Mayo Clinic researchers and a team of collaborating scientists from across the country have determined the comparative effectiveness of nonsteroidal anti-inflammatory drugs (NSAIDs), aspirin and several supplements in preventing the recurrence of advanced neoplasia (polyps that are the precursor of colorectal cancer) after polyp removal.
Regular use of aspirin by people living in Shanghai, China, was associated with decreased risk for developing pancreatic cancer, according to data published in Cancer Epidemiology, Biomarkers & Prevention, a journal of the American Association for Cancer Research.
Data from the new study and meta-analysis of data from 18 other studies suggest that over the past two decades, as the general population’s use of aspirin has increased, the effect of aspirin in decreasing pancreatic cancer risk has become more pronounced.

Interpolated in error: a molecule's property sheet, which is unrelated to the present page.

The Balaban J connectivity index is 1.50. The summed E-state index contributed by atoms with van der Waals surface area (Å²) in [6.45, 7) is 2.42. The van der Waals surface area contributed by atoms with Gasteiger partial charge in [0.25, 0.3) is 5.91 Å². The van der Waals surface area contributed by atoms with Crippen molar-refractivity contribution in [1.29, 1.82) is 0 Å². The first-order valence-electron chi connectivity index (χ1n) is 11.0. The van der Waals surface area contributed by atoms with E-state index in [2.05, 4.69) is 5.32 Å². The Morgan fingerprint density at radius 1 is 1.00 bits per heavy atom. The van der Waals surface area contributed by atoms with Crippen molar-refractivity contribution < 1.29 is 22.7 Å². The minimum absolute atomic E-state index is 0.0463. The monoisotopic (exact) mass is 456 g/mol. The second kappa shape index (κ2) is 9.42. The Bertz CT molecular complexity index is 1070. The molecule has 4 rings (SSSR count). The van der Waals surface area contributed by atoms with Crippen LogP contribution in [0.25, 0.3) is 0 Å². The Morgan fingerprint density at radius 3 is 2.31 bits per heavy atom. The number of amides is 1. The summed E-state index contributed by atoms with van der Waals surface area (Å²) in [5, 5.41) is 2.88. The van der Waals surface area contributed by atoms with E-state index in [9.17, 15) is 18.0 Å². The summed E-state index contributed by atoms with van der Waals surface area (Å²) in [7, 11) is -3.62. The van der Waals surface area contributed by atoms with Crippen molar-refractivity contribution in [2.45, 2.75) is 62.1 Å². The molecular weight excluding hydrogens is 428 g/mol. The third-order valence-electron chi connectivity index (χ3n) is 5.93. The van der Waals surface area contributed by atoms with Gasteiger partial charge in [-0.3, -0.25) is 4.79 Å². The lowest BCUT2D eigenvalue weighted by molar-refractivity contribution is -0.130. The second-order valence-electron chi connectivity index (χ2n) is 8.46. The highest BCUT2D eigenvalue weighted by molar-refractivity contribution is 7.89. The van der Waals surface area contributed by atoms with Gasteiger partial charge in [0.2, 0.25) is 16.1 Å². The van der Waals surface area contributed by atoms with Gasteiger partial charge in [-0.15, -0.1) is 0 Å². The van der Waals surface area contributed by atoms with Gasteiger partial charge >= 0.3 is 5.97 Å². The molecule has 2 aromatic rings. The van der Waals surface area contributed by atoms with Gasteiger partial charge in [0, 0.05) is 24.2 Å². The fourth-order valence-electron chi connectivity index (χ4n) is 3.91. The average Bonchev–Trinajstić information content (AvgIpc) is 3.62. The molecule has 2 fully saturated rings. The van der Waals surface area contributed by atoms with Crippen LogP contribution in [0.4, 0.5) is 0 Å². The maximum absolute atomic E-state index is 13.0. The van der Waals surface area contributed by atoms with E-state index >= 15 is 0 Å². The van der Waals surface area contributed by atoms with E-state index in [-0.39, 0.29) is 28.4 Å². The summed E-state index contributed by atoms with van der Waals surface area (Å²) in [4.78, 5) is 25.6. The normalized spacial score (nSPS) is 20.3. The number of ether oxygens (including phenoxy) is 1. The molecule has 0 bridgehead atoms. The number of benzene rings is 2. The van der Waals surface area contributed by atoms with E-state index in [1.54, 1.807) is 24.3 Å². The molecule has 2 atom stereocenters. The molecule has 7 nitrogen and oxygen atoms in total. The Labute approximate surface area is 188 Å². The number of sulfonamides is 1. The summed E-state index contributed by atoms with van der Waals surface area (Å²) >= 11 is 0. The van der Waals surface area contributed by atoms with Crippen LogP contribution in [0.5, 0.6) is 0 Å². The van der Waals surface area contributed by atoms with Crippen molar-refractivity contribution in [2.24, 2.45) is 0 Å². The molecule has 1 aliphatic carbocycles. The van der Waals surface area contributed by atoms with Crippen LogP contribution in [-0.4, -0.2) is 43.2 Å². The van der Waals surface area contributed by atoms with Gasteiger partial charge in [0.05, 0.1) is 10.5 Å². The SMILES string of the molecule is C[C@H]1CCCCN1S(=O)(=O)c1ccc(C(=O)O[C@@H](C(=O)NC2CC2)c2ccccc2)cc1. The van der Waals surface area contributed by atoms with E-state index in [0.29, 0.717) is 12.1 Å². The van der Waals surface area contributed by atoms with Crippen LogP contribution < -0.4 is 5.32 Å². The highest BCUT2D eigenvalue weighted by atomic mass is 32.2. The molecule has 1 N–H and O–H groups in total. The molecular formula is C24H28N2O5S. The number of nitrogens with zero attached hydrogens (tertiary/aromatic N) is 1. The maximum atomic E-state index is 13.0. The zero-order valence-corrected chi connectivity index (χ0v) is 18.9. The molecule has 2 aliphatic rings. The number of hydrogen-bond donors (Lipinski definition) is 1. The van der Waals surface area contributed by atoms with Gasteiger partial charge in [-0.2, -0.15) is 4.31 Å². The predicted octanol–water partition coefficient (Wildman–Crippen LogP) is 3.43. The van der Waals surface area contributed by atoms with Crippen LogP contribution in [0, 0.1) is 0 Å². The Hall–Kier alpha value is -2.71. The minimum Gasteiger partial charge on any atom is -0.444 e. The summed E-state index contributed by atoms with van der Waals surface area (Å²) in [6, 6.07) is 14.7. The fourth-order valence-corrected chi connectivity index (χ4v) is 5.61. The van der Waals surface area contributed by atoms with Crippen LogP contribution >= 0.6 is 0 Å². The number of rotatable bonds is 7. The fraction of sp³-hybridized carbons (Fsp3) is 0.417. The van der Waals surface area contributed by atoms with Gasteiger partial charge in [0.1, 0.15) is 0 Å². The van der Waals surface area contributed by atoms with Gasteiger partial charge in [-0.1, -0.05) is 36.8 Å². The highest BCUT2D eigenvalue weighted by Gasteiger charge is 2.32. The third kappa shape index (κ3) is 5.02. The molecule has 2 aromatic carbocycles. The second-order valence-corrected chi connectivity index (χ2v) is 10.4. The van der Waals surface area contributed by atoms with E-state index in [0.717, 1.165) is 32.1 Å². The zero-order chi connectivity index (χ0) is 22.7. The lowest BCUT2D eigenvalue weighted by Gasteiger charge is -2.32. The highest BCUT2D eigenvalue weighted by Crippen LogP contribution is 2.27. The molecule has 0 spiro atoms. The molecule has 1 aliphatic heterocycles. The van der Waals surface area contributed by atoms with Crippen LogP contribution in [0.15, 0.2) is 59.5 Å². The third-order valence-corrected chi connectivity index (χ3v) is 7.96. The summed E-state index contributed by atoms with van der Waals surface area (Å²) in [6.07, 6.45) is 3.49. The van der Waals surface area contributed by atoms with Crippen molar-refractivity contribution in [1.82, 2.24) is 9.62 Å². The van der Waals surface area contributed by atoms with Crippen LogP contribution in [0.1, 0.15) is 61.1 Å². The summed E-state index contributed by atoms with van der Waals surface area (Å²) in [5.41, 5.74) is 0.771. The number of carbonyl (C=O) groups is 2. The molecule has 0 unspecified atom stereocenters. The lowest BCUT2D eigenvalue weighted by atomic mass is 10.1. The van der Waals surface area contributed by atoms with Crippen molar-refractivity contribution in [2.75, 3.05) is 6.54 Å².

Inflammation has long been associated with cancer. COX enzymes play an integral role in inflammation. NSAIDs act on COX enzymes to reduce inflammation. The efficacy of NSAIDs was considered in cancer prevention and on survival thereafter. Aspirin was found to be the most superior NSAID but it also prolonged the survival of cancer patients and provided anti-thrombotic protection.
MRI and MRI targeted biopsies are recommended by the American Urological Association and the Society of Abdominal Radiology, according to a new consensus statement in The Journal of Urology®
If, when, and how men with negative biopsies for prostate cancer should continue to be monitored are questions facing patients and health care providers in view of concerns and criticisms about over detection, overtreatment, and under detection due to sampling errors in standard biopsies.
Jason Attard, Miriam Dalmas & Kathleen England
- TheSynapse Magazines 2016
Alfred Grech, Alexandra Baldacchino
- TheSynapse Magazines 2014